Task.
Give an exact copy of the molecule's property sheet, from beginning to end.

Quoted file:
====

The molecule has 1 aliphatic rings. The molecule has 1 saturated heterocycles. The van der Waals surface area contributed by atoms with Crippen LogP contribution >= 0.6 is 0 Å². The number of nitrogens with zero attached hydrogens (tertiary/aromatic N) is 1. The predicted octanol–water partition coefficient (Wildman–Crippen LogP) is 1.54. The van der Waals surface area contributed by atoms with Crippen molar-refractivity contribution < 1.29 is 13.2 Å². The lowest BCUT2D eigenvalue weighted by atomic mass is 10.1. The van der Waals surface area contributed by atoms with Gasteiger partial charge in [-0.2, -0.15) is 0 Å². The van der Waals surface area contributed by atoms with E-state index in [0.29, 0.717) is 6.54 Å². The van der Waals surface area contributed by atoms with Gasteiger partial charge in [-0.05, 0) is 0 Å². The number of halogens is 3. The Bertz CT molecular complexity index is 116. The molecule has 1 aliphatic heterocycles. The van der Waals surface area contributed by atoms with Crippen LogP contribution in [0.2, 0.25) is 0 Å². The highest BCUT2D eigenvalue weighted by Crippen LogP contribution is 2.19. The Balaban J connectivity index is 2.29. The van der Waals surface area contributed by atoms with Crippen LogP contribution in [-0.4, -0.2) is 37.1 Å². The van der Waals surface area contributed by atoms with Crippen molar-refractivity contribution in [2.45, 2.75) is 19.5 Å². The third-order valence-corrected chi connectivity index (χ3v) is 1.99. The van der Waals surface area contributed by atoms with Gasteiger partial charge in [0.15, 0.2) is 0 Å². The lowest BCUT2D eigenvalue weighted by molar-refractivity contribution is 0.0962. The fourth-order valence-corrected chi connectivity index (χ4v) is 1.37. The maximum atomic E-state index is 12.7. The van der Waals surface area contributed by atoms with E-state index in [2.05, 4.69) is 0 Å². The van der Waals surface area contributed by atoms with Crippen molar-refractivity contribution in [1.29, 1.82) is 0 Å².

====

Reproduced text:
The molecule has 1 aliphatic rings. The molecule has 1 saturated heterocycles. The van der Waals surface area contributed by atoms with Crippen LogP contribution >= 0.6 is 0 Å². The number of nitrogens with zero attached hydrogens (tertiary/aromatic N) is 1. The predicted octanol–water partition coefficient (Wildman–Crippen LogP) is 1.54. The van der Waals surface area contributed by atoms with Crippen molar-refractivity contribution < 1.29 is 13.2 Å². The lowest BCUT2D eigenvalue weighted by atomic mass is 10.1. The van der Waals surface area contributed by atoms with Gasteiger partial charge in [-0.2, -0.15) is 0 Å². The van der Waals surface area contributed by atoms with E-state index in [0.29, 0.717) is 6.54 Å². The van der Waals surface area contributed by atoms with Gasteiger partial charge in [-0.05, 0) is 0 Å². The number of halogens is 3. The Bertz CT molecular complexity index is 116. The molecule has 1 aliphatic heterocycles. The van der Waals surface area contributed by atoms with Crippen LogP contribution in [0.2, 0.25) is 0 Å². The highest BCUT2D eigenvalue weighted by Crippen LogP contribution is 2.19. The Balaban J connectivity index is 2.29. The van der Waals surface area contributed by atoms with Crippen LogP contribution in [-0.4, -0.2) is 37.1 Å². The van der Waals surface area contributed by atoms with Crippen molar-refractivity contribution in [2.45, 2.75) is 19.5 Å². The third-order valence-corrected chi connectivity index (χ3v) is 1.99. The van der Waals surface area contributed by atoms with Gasteiger partial charge in [0.15, 0.2) is 0 Å². The lowest BCUT2D eigenvalue weighted by molar-refractivity contribution is 0.0962. The fourth-order valence-corrected chi connectivity index (χ4v) is 1.37. The maximum atomic E-state index is 12.7. The van der Waals surface area contributed by atoms with E-state index in [2.05, 4.69) is 0 Å². The van der Waals surface area contributed by atoms with Crippen molar-refractivity contribution in [1.29, 1.82) is 0 Å².